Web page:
Judge: New Death Penalty Method Approved

(TheLastPatriotNews.com) – In a historic ruling, a federal judge in Alabama has decided to allow the execution of inmate Kenneth Eugene Smith using nitrogen gas, potentially marking the first use of this method for execution in the United States.

U.S. District Judge R. Austin Huffaker dismissed Smith’s injunction on Wednesday, setting the stage for his execution via nitrogen hypoxia on January 25. Smith’s legal team, anticipating an appeal, has voiced strong concerns about Alabama’s decision, labeling Smith as a “test subject” for an unproven execution method, as reported by The Associated Press.

This method, so far authorized in Oklahoma, Mississippi, and Alabama, could provoke a legal showdown that may reach the U.S. Supreme Court. In Smith’s case, the plan involves placing a respirator-like mask over his face and replacing breathable air with nitrogen, leading to death due to oxygen deprivation.

Smith, 58, has been on death row for his involvement in the 1988 murder-for-hire of Elizabeth Sennett, a preacher’s wife, in Colbert County. Prosecutors state that Smith and another individual, John Forrest Parker, were each paid $1,000 to carry out the murder on her husband’s orders. While Parker was executed in 2010, Smith survived a previous execution attempt in 2022.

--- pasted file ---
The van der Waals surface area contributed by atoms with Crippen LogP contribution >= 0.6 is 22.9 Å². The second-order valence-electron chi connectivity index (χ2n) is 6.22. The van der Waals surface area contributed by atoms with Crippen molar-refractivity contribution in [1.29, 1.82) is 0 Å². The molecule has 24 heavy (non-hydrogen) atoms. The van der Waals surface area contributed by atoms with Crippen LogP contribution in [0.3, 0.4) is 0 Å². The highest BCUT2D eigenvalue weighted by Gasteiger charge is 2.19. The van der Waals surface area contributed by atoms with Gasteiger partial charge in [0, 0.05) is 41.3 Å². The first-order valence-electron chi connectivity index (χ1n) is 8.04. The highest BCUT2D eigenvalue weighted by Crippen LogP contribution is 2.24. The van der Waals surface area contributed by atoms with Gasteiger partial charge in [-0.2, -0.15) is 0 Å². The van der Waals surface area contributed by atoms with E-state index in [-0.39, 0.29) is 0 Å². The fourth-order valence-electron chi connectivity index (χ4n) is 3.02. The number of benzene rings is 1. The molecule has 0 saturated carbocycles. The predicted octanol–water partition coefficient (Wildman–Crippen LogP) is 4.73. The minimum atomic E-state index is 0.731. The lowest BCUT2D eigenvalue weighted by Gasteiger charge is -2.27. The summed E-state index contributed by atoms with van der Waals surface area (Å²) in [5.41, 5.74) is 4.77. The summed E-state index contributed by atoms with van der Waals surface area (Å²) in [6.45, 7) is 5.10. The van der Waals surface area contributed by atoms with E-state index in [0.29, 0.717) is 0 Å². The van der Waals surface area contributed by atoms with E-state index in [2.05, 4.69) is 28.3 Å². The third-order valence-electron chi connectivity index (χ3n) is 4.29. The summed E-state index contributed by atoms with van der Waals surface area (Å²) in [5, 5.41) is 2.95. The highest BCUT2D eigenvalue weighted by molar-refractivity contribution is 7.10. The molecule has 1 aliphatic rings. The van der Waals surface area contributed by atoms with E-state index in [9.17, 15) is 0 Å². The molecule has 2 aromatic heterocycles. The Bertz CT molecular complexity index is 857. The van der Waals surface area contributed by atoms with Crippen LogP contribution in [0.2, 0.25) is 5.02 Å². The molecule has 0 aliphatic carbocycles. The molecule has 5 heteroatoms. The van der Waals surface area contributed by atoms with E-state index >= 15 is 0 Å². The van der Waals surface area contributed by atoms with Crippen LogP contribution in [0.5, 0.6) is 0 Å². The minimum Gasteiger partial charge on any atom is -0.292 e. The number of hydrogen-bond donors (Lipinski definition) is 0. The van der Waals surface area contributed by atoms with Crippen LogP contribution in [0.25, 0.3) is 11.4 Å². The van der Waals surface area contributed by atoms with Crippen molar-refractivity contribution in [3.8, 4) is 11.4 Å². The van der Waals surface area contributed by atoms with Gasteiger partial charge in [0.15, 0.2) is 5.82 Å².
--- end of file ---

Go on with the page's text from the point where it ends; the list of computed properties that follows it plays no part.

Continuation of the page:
The United Nations recently expressed concern about Smith’s upcoming execution, categorizing it as an “untested” method that could expose him to “cruel, inhuman or degrading treatment.”

Supporters of this method argue that Smith’s death would be painless. Alabama Attorney General Steve Marshall (R), speaking last year, emphasized the prolonged wait for justice for the Sennett family, stating, “With today’s order, Alabama is an important step closer to holding Kenneth Smith accountable for the heinous murder-for-hire slaying of an innocent woman, Elizabeth Sennett. Smith has avoided his lawful death sentence for over 35 years, but the court’s rejection today of Smith’s speculative claims removes an obstacle to finally seeing justice done.”

On the other hand, Smith’s attorneys assert that the use of nitrogen gas violates the constitutional prohibition against cruel and unusual punishments, setting the stage for further legal contention.